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Legislative Assembly for the ACT: 2000 Week 5 Hansard (11 May) . . Page.. 1418 ..

MR HUMPHRIES (continuing):

financial institutions and on liabilities of short-term dealers in respect of short-term dealings. The bill ensures that no liability will arise in respect of those receipts or dealings on or after 1 July 2001 and that no returns will be required to be lodged in respect of receipts or dealings arising in any month after June 2001. Other provisions of the Financial Institutions Duty Act 1987 will be retained to permit the undertaking of compliance activities relating to the pre-1 July 2001 liability of all financial institutions.

Mr Speaker, this bill also addresses two unintended consequences of the GST legislation. Under current legislation, the interaction of GST and stamp duty poses a problem for the hiring industry. Effectively, both taxes apply last, resulting in a cascading effect on the calculations. Despite representations from state and territory governments and the industry, the Commonwealth has decided not to change its GST legislation to exclude duties from the calculation of consideration for hiring charges for GST purposes. Therefore, in an effort to avoid circular taxation, Tasmania and Victoria have moved to exclude GST from their hiring duty base. Relevant amendments to the Duties Act effected by this bill will bring the ACT into line with those states and other jurisdictions which are also pursuing this approach.

This bill also ensures that the payroll tax base under the Payroll Tax Act 1987 does not include GST paid on services performed by contractors. The Payroll Tax Act deems that payments made under a service contract are wages for the purposes of payroll tax. From 1 July 2000 the payments made by a deemed employer to a contractor will be inclusive of the GST. However, it is not the government's policy intention to impose payroll tax upon the GST inclusive value of a service contract. Therefore, the bill provides that any GST component of an amount paid or payable by an employer in relation to the performance of work under a service contract, or the resupply of goods by an employee under a service contract, should be deducted for payroll tax purposes.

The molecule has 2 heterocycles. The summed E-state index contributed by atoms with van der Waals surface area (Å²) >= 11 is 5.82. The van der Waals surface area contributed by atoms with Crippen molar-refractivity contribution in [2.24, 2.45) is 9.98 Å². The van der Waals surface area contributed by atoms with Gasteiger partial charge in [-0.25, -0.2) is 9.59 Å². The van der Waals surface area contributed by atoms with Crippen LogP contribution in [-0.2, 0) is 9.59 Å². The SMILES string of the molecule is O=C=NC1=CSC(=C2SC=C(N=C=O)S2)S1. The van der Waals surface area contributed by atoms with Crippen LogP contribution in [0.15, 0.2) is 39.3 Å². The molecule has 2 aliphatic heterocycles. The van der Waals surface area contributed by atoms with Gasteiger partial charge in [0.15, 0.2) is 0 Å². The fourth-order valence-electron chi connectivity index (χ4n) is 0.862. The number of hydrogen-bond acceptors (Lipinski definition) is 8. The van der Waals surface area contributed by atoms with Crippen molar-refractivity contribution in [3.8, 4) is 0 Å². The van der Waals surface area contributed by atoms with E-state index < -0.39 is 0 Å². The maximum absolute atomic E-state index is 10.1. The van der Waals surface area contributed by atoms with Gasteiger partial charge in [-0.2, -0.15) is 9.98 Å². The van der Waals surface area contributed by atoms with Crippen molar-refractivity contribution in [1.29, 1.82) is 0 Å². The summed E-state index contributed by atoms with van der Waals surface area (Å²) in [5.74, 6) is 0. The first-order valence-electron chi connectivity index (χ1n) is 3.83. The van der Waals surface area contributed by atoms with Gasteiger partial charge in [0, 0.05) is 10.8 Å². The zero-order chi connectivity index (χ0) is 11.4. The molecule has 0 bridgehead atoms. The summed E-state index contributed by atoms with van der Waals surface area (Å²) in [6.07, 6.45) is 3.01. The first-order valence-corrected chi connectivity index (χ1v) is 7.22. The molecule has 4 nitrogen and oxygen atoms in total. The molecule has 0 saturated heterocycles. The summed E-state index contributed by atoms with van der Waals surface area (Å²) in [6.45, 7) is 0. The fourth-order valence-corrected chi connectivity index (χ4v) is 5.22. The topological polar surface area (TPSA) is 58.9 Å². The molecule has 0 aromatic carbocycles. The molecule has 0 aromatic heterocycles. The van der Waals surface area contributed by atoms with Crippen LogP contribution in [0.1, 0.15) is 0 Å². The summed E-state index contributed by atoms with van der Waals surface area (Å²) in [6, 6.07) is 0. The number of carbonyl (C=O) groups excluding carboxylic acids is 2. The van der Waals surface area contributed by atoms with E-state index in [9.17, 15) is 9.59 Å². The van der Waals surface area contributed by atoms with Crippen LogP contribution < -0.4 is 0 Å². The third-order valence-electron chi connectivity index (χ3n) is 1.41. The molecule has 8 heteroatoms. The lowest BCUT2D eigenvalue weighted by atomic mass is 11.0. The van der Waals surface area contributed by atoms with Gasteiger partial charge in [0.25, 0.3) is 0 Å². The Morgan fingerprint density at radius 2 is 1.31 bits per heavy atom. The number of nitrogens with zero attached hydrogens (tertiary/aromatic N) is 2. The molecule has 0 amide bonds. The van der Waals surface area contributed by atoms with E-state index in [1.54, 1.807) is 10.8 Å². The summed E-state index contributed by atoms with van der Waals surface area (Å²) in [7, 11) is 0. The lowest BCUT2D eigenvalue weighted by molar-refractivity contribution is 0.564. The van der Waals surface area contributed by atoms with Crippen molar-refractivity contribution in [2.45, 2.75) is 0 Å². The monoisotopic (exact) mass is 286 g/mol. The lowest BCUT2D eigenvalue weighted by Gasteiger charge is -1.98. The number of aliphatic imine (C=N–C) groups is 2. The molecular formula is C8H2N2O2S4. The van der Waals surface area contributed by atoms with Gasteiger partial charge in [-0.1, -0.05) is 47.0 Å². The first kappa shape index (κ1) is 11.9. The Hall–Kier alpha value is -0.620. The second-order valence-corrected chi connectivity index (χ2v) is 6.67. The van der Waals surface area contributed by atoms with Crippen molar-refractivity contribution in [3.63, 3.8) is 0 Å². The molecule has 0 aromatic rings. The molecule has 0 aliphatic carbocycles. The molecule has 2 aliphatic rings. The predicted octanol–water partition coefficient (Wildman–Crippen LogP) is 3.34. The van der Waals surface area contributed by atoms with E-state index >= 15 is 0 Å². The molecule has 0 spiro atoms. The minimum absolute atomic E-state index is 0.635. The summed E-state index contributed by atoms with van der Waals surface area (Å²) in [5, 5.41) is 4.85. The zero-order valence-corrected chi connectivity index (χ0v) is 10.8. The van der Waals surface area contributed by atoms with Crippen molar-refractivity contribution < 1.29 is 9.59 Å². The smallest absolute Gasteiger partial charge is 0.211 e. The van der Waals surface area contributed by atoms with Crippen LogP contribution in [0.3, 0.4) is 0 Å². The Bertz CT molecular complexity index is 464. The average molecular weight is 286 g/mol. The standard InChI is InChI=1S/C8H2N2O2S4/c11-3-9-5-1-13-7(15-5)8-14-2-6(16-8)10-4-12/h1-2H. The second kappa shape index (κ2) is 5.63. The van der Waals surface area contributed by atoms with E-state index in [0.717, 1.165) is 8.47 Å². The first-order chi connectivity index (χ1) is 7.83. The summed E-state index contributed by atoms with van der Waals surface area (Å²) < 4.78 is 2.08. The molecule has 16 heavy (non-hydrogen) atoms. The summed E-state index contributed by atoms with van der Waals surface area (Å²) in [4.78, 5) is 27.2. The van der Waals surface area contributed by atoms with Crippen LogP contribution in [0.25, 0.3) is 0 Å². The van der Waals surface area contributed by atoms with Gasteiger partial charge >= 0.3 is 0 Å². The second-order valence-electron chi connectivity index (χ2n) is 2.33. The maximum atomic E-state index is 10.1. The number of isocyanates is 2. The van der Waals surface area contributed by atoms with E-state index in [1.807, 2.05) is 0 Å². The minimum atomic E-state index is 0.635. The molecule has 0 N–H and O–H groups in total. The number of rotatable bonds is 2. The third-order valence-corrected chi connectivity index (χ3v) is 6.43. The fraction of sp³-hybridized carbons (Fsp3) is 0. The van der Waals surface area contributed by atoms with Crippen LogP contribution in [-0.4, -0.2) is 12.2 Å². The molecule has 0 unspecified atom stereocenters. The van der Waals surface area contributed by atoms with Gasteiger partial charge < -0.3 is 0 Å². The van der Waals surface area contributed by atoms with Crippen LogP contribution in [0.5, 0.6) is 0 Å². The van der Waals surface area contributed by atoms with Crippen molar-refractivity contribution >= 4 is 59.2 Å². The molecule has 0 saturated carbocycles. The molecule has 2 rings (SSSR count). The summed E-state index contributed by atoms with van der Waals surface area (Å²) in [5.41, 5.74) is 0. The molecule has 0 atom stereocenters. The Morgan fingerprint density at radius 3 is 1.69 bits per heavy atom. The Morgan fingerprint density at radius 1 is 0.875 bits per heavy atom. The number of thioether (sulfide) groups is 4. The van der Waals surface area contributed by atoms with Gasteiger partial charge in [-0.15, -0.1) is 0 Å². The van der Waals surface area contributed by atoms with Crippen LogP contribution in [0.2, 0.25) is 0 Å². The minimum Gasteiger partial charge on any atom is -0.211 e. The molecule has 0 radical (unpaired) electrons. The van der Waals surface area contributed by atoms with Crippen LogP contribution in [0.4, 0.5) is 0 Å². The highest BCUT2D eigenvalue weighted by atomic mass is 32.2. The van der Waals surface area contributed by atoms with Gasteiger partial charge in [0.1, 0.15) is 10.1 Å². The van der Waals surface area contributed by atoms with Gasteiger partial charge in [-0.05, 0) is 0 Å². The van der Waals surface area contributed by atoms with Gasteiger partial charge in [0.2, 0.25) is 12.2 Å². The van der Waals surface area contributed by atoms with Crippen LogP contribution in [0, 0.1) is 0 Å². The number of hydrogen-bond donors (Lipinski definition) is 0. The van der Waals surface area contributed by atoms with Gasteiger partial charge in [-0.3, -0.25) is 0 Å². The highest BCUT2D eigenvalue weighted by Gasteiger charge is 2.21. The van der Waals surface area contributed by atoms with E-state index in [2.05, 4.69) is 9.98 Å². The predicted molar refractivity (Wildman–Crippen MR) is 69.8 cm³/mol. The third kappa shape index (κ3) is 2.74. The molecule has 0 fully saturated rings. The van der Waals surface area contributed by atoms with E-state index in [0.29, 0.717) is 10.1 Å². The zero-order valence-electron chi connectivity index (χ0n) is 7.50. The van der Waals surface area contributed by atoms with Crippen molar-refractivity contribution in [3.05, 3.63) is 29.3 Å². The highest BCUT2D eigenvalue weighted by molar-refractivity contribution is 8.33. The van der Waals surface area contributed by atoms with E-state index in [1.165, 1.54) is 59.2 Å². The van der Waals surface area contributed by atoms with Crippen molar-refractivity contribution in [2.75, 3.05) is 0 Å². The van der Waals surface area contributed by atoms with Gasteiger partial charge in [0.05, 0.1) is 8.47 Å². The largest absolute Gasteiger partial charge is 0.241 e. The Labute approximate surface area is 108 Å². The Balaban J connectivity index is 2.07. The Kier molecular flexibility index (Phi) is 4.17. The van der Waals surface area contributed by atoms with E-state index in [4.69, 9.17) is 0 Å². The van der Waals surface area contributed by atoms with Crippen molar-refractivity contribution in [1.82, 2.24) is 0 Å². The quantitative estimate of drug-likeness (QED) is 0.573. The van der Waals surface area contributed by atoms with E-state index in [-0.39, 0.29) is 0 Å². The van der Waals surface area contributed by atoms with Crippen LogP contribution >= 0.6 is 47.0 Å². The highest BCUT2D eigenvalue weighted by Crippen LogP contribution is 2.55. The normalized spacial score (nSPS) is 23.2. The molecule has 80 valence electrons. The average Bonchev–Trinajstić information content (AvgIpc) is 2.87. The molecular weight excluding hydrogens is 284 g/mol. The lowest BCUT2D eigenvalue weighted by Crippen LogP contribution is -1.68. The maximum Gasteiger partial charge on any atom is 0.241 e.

In conclusion, this bill is a further indication of the territory's intention to comply with and give effect to the intergovernmental agreement. This, together with the Financial Relations Agreement Bill 2000 already tabled, is another step in the process of implementing the national tax reform system. I commend the bill to the house.

Debate (on motion by Mr Quinlan ) adjourned.


MR HUMPHRIES (Treasurer, Attorney-General and Minister for Justice and Community Safety) (10.38): Mr Speaker, I present the Subsidies (Liquor and Diesel) Repeal Bill 2000, together with its explanatory memorandum.

Title read by Clerk.

MR HUMPHRIES: Mr Speaker, I move:

That this bill be agreed to in principle.

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